The opening track’s ominous art-rock intro quickly morphs into a Slavic chorale, then it moves back to offcenter cinematics, the vibraphone’s incisiveness contrasting with the opaqueness around it. Bell winds it up with a big crescendo of vocals and then a whoop. Where the first track swoops upward as it gets going, the second swoops downward, with the vocals, a jaw harp, steady bass and a practically mocking high cello line over a quavery, sustained drone that sounds like ebow guitar. Track three, Perm Krai (each title has a corresponding region) has a trickily rhythmic, shuffling trip-hop groove, something akin to Sigur Ros taking a stab at mathrock. The fourth cut, Stavropol Krai has Bell doing a call-and-response with her own multitracks, then the band lights up a spare, sparse theme with jaunty accents from flute and guitar. It ends with what appears to be a sarcastic military march.

Krasnoyarsk Krai, with its icy vibraphone flourishes, dense layers of vocals and organ, is the album’s creepiest track. Zabaikalsky Krai begins as a simililarly eerie bell melody and then works its way through an ominous synth interlude and then hints at a darkly leaping mathrock theme – it’s the album’s most ethereal song. With its weirdly processed keys and vocals, Khabarovsk Krai is the quirkiest, a Slavic dance dressed up as Radiohead.

The final track, Kamchatka Krai sounds like a Russian version of the Creatures, towering walls of vocals punctuated by big bass chords, pounding drums, screechy synth and the occasional swipe from the guitar or electric piano. Who is the audience for this? Maybe fans of Dirty Projectors, with whom Bell has worked extensively. Otherwise, fans of the stranger side of art-rock (and Bjork, and postrock, and mathrock, and accessible indie classical ensembles like Ymusic) will find a lot to sink their ears into here. It’s a long, strange trip.

Strange and Compelling Russian Rock Sounds from Auktyon

Here’s an album you won’t find much about in English: long-running Leningrad art-rockers Auktyon have a new one, their first studio effort in a dozen years, titled Yula (“top,” in English, i.e. the thing that spins). This is music for people who think that not only is Gogol Bordello NOT weird but not weird enough, who need something considerably more esoteric in order to reach exotica nirvana – or exotica overkill. The surreal irony (real irony, not sarcasm, which so many people have come to confuse with irony) of the Russian lyrics will be lost on most English-speaking listeners, but the music is smart, consistently surprising and utterly defies categorization. This band seems to be influenced as much by Russian folk and European jazz as rock, which may be a function of the instrumentation: sax, clarinet, trumpet, trombone and violin along with guitars, keys, bass and drums. Guitar polymath Marc Ribot elevates several of these tracks with his inimitable blend of noir menace and surrealistic noisy attack.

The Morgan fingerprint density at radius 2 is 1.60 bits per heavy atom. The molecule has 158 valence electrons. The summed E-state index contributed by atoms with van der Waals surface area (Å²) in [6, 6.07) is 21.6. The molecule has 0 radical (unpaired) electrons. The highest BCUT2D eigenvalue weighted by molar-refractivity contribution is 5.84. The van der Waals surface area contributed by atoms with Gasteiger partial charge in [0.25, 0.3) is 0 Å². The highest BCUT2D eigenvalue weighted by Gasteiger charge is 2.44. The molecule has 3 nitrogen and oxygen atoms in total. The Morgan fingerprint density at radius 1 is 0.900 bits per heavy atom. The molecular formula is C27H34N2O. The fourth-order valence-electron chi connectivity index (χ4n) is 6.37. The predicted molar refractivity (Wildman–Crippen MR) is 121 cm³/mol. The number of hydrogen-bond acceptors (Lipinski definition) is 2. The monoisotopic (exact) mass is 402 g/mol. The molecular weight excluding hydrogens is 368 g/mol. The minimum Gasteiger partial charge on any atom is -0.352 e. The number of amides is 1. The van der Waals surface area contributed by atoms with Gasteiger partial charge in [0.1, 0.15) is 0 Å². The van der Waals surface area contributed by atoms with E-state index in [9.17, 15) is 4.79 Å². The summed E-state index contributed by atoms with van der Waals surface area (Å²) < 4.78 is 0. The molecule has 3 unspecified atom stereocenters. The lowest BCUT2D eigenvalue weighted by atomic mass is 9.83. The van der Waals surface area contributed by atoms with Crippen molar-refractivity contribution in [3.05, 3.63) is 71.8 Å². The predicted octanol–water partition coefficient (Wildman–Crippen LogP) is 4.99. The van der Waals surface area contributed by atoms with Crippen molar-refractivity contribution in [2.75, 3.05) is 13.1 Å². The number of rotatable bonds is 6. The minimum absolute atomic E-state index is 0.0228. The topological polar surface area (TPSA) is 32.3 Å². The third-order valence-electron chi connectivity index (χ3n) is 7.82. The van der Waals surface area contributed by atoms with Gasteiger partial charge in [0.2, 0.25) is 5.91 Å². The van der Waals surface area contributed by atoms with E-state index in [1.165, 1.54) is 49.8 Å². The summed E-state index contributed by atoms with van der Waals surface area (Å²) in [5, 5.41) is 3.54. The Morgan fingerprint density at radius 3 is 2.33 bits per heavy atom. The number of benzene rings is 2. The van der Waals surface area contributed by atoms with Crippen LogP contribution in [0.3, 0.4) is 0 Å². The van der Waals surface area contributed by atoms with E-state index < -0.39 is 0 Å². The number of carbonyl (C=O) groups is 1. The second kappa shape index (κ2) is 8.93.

The opening track sets the tone, a brooding, minor-key acoustic guitar melody with smoky sax accents that builds to a big, anthemic electric crescendo reminiscent of famous pre-Glasnost Russian rockers Aquarium, or the band that influenced them the most, Jethro Tull. The second cut, Homba nicks the bassline from the old surf rock classic Diamond Head and adds Hava Nagila guitar allusions overhead; a bass clarinet loop anchors sketchy atmospherics overhead. Oh yeah, this stuff is very psychedelic.

Three short, roughly three-minute songs follow. Meteli (Snowstorms) is pulsing backbeat pop with swirly organ and whispery vocals. Shiski slowly comes together out of a rather random, free jazz-influenced intro with flute, pizzicato violin and acoustic guitars and quickly turns into a catchy pop song in disguise. Polden (Noon) is the brightest of the three, a minor-key gypsy rock song with some tasty clarinet and violin that the band runs through a phaser effect.

The weirdest track here is Priroda (Nature), a bizarre blend of Russian folk and Afrobeat, followed by the equally weird, new wave style Kozhanyi (Leather), which sounds like Wire trying their hand at late 70s fusion. You might think that’s yucky – it’s actually pretty amusing. The most potently memorable song here is Mimo (By), a darkly anthemic art-rock anthem in 7/8 time that goes out with a long psychedelic interlude, mingling layer upon layer of echoey guitar textures with off-kilter keys. There’s also a blippy Macedonian-flavored gypsy fusion groove with all kinds of deftly overlapping riffage from the entire horn section; Karandashi i Palochki (Crayons and Sticks), which blends Afrobeat with noisy stadium rock moves and then a warmly hypnotic, atmospheric interlude, and finally,  the wryly scurrying, apprehensively crescendoing title track. This is probably the darkest thing Auktyon has put out to date. Known for their unpredictable, high-energy, theatrical live shows, they’re playing the album release at le Poisson Rouge on June 20 and then on June 24 they’ll be at Joe’s Pub.